NEW YORK, Jan 9 (Reuters) - Members of the Seattle-area machinists union have filed unfair labor practice charges against Boeing Co BA.N, alleging the company interfered with their rights to vote freely on a contract offer by threatening to move their jobs out of state unless they approved the agreement, the National Labor Relations Board (NLRB) said on Thursday.
Members have filed at least 20 unfair labor practice charges in recent days, including at least two against Boeing, and the rest against the labor union’s international leadership, NLRB attorney Anne Pomerantz said in an interview.
Boeing spokesman Doug Alder said in an email that the company has not received copies of the charges, adding: “Boeing followed all labor laws during negotiations and fully respected the rights of our employees.”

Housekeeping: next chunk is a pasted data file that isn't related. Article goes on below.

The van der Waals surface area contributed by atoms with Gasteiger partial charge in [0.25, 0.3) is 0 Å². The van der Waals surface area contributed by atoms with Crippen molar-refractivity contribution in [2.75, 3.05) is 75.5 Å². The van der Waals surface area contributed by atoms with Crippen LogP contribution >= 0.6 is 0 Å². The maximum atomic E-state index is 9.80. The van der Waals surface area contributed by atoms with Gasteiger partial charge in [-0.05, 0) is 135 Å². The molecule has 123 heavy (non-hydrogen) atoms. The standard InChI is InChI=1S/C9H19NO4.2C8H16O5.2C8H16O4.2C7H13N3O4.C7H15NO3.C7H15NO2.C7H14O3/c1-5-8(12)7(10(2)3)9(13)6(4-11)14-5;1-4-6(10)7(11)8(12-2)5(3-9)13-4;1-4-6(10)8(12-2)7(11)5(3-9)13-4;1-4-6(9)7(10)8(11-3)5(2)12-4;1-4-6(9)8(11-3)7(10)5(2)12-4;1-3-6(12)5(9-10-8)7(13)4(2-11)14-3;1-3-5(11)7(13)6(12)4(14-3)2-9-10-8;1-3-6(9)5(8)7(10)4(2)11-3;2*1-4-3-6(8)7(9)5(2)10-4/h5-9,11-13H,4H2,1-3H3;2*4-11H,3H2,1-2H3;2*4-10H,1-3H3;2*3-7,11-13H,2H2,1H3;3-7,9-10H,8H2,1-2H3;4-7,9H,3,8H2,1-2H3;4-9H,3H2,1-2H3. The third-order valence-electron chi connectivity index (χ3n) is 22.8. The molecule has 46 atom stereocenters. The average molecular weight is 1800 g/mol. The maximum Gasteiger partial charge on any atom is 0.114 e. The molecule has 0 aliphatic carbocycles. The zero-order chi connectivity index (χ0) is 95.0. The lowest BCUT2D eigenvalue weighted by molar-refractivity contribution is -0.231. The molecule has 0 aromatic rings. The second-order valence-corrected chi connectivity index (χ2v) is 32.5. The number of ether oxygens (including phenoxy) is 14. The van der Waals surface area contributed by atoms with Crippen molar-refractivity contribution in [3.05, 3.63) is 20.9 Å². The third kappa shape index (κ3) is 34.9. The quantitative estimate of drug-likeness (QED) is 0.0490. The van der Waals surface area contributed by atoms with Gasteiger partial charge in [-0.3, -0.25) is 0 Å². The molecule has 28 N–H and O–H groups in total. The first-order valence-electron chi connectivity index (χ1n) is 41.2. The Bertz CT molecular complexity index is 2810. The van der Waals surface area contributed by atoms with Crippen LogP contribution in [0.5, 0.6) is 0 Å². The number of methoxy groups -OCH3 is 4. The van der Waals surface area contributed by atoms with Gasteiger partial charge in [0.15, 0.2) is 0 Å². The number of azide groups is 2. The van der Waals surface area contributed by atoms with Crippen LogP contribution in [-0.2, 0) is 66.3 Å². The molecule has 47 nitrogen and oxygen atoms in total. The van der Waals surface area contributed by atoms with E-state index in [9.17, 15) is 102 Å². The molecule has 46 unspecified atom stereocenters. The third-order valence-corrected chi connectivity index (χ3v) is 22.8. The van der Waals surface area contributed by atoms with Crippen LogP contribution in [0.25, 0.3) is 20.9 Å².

The international leadership of the union, the International Association of Machinists and Aerospace Workers, has drawn unfair labor practice charges for holding the vote against the objections of local machinists union leaders and when many members were away on vacation, the charges allege.
Most of the charges have been filed since the Jan. 3 vote that approved a contract extension through 2024. In exchange for ratification, Boeing agreed not to build its latest jetliner, the 777X, in another state, which would have meant the loss of jobs for machinists who build the planes in the Seattle area.
The NLRB said it is investigating the charges against Boeing and the international union leadership and expected that process to last about three months. Afterwards, the agency would determine whether the charges merited moving forward with a formal complaint that could lead to a trial.